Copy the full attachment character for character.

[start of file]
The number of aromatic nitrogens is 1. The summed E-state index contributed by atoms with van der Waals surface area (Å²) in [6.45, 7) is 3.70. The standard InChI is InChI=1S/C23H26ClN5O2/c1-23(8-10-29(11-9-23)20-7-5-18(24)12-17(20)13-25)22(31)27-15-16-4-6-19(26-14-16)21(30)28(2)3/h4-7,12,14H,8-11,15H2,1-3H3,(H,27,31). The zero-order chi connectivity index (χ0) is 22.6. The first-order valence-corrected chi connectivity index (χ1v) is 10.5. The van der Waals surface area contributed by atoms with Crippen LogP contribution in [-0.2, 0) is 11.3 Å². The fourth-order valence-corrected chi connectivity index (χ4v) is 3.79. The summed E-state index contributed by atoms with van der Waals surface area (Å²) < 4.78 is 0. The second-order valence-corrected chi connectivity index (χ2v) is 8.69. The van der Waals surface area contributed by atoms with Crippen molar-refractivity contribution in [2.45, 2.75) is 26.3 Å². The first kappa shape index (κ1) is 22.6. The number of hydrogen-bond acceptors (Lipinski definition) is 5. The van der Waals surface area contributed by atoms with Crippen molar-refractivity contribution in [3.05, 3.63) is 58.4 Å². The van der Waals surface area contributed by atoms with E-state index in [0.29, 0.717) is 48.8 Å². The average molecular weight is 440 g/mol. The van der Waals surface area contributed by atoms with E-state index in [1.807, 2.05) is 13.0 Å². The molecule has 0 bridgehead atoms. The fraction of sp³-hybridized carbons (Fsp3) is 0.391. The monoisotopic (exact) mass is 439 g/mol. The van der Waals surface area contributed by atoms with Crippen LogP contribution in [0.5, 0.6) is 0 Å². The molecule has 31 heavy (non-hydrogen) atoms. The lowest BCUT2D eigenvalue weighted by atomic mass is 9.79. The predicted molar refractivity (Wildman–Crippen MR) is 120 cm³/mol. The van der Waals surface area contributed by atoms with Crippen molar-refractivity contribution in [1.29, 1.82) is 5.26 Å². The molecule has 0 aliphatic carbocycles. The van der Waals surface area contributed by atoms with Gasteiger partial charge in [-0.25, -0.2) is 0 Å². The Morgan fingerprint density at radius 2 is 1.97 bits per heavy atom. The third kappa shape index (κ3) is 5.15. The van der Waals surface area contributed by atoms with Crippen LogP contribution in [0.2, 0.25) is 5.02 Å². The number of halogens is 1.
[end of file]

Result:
The number of aromatic nitrogens is 1. The summed E-state index contributed by atoms with van der Waals surface area (Å²) in [6.45, 7) is 3.70. The standard InChI is InChI=1S/C23H26ClN5O2/c1-23(8-10-29(11-9-23)20-7-5-18(24)12-17(20)13-25)22(31)27-15-16-4-6-19(26-14-16)21(30)28(2)3/h4-7,12,14H,8-11,15H2,1-3H3,(H,27,31). The zero-order chi connectivity index (χ0) is 22.6. The first-order valence-corrected chi connectivity index (χ1v) is 10.5. The van der Waals surface area contributed by atoms with Crippen LogP contribution in [-0.2, 0) is 11.3 Å². The fourth-order valence-corrected chi connectivity index (χ4v) is 3.79. The summed E-state index contributed by atoms with van der Waals surface area (Å²) < 4.78 is 0. The second-order valence-corrected chi connectivity index (χ2v) is 8.69. The van der Waals surface area contributed by atoms with Crippen molar-refractivity contribution in [2.45, 2.75) is 26.3 Å². The first kappa shape index (κ1) is 22.6. The number of hydrogen-bond acceptors (Lipinski definition) is 5. The van der Waals surface area contributed by atoms with Crippen molar-refractivity contribution in [3.05, 3.63) is 58.4 Å². The van der Waals surface area contributed by atoms with E-state index in [0.29, 0.717) is 48.8 Å². The average molecular weight is 440 g/mol. The van der Waals surface area contributed by atoms with E-state index in [1.807, 2.05) is 13.0 Å². The molecule has 0 bridgehead atoms. The fraction of sp³-hybridized carbons (Fsp3) is 0.391. The monoisotopic (exact) mass is 439 g/mol. The van der Waals surface area contributed by atoms with Crippen LogP contribution in [0.5, 0.6) is 0 Å². The molecule has 31 heavy (non-hydrogen) atoms. The lowest BCUT2D eigenvalue weighted by atomic mass is 9.79. The predicted molar refractivity (Wildman–Crippen MR) is 120 cm³/mol. The van der Waals surface area contributed by atoms with Crippen molar-refractivity contribution in [1.29, 1.82) is 5.26 Å². The molecule has 0 aliphatic carbocycles. The van der Waals surface area contributed by atoms with Gasteiger partial charge in [-0.25, -0.2) is 0 Å². The Morgan fingerprint density at radius 2 is 1.97 bits per heavy atom. The third kappa shape index (κ3) is 5.15. The van der Waals surface area contributed by atoms with Crippen LogP contribution in [0.2, 0.25) is 5.02 Å². The number of halogens is 1.